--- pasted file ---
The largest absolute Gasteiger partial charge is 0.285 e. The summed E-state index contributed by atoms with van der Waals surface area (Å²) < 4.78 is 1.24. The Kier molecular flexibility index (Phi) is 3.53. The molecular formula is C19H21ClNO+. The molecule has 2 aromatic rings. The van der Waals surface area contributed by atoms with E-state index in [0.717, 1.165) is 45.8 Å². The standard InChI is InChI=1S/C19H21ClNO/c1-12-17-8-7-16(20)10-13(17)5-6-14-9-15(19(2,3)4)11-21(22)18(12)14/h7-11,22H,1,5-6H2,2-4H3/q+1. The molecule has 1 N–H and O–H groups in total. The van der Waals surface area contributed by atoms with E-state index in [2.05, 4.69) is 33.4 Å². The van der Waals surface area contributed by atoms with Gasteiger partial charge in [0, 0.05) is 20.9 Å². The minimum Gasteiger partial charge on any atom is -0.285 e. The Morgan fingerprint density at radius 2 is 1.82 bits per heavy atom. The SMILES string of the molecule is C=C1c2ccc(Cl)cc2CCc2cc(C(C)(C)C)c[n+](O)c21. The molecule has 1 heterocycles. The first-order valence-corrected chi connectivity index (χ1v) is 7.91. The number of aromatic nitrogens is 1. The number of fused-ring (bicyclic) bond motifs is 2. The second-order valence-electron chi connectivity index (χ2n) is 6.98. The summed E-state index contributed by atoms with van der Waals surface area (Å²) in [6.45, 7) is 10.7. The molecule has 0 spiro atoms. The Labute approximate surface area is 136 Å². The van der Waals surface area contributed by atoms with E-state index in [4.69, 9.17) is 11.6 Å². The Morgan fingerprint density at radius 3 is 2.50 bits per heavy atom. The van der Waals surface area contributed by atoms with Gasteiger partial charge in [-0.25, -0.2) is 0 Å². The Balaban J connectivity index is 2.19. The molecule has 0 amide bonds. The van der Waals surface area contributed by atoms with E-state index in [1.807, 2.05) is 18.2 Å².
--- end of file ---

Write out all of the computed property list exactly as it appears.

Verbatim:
The largest absolute Gasteiger partial charge is 0.285 e. The summed E-state index contributed by atoms with van der Waals surface area (Å²) < 4.78 is 1.24. The Kier molecular flexibility index (Phi) is 3.53. The molecular formula is C19H21ClNO+. The molecule has 2 aromatic rings. The van der Waals surface area contributed by atoms with E-state index in [0.717, 1.165) is 45.8 Å². The standard InChI is InChI=1S/C19H21ClNO/c1-12-17-8-7-16(20)10-13(17)5-6-14-9-15(19(2,3)4)11-21(22)18(12)14/h7-11,22H,1,5-6H2,2-4H3/q+1. The molecule has 1 N–H and O–H groups in total. The van der Waals surface area contributed by atoms with E-state index in [2.05, 4.69) is 33.4 Å². The van der Waals surface area contributed by atoms with Gasteiger partial charge in [0, 0.05) is 20.9 Å². The minimum Gasteiger partial charge on any atom is -0.285 e. The Morgan fingerprint density at radius 2 is 1.82 bits per heavy atom. The SMILES string of the molecule is C=C1c2ccc(Cl)cc2CCc2cc(C(C)(C)C)c[n+](O)c21. The molecule has 1 heterocycles. The first-order valence-corrected chi connectivity index (χ1v) is 7.91. The number of aromatic nitrogens is 1. The number of fused-ring (bicyclic) bond motifs is 2. The second-order valence-electron chi connectivity index (χ2n) is 6.98. The summed E-state index contributed by atoms with van der Waals surface area (Å²) in [6.45, 7) is 10.7. The molecule has 0 spiro atoms. The Labute approximate surface area is 136 Å². The van der Waals surface area contributed by atoms with E-state index in [4.69, 9.17) is 11.6 Å². The Morgan fingerprint density at radius 3 is 2.50 bits per heavy atom. The van der Waals surface area contributed by atoms with Gasteiger partial charge in [-0.25, -0.2) is 0 Å². The Balaban J connectivity index is 2.19. The molecule has 0 amide bonds. The van der Waals surface area contributed by atoms with E-state index in [1.807, 2.05) is 18.2 Å².